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Facebook’s $16 billion IPO one of world’s largest
Question of the Day
NEW YORK (AP) - Facebook’s initial public offering of stock is one of the largest ever. The world’s definitive online social network is raising at least $16 billion for the company and its early investors in a transaction that values Facebook at $104 billion.
It’s a big windfall for a company that began eight years ago with no way to make money.
Facebook’s offering is the culmination of a year’s worth of Internet IPOs that began last May with LinkedIn Corp. Since then, a steady stream startups focused on the social side of the Web have gone public, with varying degrees of success. It all led up to Facebook, the company that’s come to define social networking by getting 900 million people around the world to share everything from photos of their pets to their deepest thoughts.
“They could have gone public in 2009 at a much lower price,” said Nick Einhorn, research analyst at IPO investment advisory firm Renaissance Capital. “They waited as long as they could to go public, so it makes sense that it’s a very large offering.”
Facebook Inc. is the third-highest valued company to ever go public, according to data from Dealogic, a financial data provider. Only the two Chinese banks have been worth more. At $16 billion, the size of the IPO is the third-largest for a U.S. company. The largest U.S. IPO was Visa, which raised $17.86 billion in 2008. No. 2 was power company Enel and No. 4 was General Motors, according to Renaissance Capital.
For the company that was born in a Harvard dormitory and went on to reimagine online communication, the stock sale means more money to build on the features and services it offers users. It means an infusion of funds to hire the best engineers to work at its sprawling Menlo Park, Calif., headquarters, or in New York City, where it opened an engineering office last year.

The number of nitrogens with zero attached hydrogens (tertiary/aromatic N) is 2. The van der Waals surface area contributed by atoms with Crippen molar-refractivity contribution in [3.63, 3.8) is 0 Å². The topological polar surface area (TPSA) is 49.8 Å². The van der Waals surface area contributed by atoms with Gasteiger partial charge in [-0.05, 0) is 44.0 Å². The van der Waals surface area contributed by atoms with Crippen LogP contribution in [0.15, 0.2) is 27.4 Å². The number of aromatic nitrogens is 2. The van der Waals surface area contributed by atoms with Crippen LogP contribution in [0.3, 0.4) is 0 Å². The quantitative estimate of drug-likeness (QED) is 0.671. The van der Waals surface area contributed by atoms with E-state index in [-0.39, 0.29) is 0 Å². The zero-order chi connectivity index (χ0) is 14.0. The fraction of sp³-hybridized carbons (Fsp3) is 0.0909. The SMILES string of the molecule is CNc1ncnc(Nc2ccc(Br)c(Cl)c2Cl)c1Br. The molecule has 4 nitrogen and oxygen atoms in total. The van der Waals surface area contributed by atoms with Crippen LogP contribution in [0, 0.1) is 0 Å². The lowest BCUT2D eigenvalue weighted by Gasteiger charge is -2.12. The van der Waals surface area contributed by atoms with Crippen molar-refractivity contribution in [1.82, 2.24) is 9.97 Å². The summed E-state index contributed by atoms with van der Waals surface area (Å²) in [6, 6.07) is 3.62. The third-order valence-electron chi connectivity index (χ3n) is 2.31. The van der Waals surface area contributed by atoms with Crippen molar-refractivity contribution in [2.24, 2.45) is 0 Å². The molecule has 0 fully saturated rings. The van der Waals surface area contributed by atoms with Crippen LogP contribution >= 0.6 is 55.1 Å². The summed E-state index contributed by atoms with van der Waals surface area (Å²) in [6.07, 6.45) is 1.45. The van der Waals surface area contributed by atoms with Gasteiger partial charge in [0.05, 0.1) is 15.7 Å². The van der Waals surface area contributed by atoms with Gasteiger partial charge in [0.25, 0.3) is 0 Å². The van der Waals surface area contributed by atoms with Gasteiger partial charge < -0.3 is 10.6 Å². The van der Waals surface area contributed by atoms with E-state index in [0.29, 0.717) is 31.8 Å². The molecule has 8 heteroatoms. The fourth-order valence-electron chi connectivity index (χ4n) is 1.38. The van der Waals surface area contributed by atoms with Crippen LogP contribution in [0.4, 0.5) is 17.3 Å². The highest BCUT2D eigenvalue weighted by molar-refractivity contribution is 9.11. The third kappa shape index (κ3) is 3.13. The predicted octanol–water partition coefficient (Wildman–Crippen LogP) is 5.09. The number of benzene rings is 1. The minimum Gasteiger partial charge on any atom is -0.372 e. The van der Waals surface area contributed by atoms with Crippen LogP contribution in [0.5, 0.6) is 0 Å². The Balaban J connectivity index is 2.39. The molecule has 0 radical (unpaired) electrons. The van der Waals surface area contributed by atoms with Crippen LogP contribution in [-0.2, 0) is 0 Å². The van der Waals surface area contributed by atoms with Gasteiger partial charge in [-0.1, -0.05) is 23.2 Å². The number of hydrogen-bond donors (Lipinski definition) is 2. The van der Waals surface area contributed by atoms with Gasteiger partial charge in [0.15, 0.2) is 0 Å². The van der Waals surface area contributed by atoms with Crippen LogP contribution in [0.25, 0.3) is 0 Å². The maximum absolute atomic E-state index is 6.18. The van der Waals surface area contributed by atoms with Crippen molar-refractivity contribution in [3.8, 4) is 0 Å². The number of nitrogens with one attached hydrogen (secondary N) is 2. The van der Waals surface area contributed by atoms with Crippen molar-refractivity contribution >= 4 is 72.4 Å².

And it means early investors, who took a chance seeding the young social network with start-up funds six, seven and eight years ago, can reap big rewards. Peter Thiel, the venture capitalist who sits on Facebook’s board of directors, invested $500,000 in the company back in 2004. He’s selling nearly 17 million of his shares in the IPO, which means he’ll get some $640 million.
The offering values Facebook, whose 2011 revenue was $3.7 billion, at as much as $104 billion. The sky-high valuation has its skeptics, who worry about signs of a slowdown and Facebook’s ability to grow in the mobile space when it was created with desktop computers in mind. Rival Google Inc., whose revenue stood at $38 billion last year, has a market capitalization of $207 billion.
“There seems to be somewhat of a hype around the stock offering,” says Gartner analyst Brian Blau.
That, of course, is an understatement.
Facebook’s IPO dominated media coverage in the weeks and days leading up to the event. Zuckerberg’s hoodie made headlines as did General Motors’ decision to stop advertising on the site _and rival Ford’s affirmation that its Facebook ads have been effective.
There are a few reasons for the exuberance. First, there’s Facebook’s sheer size and high profile. The company grew from a college-only social network to an Internet phenomenon embraced by legions of people, from teenagers to grandmothers to pro-democracy activists in the Middle East.
Secondly, it’s personal.
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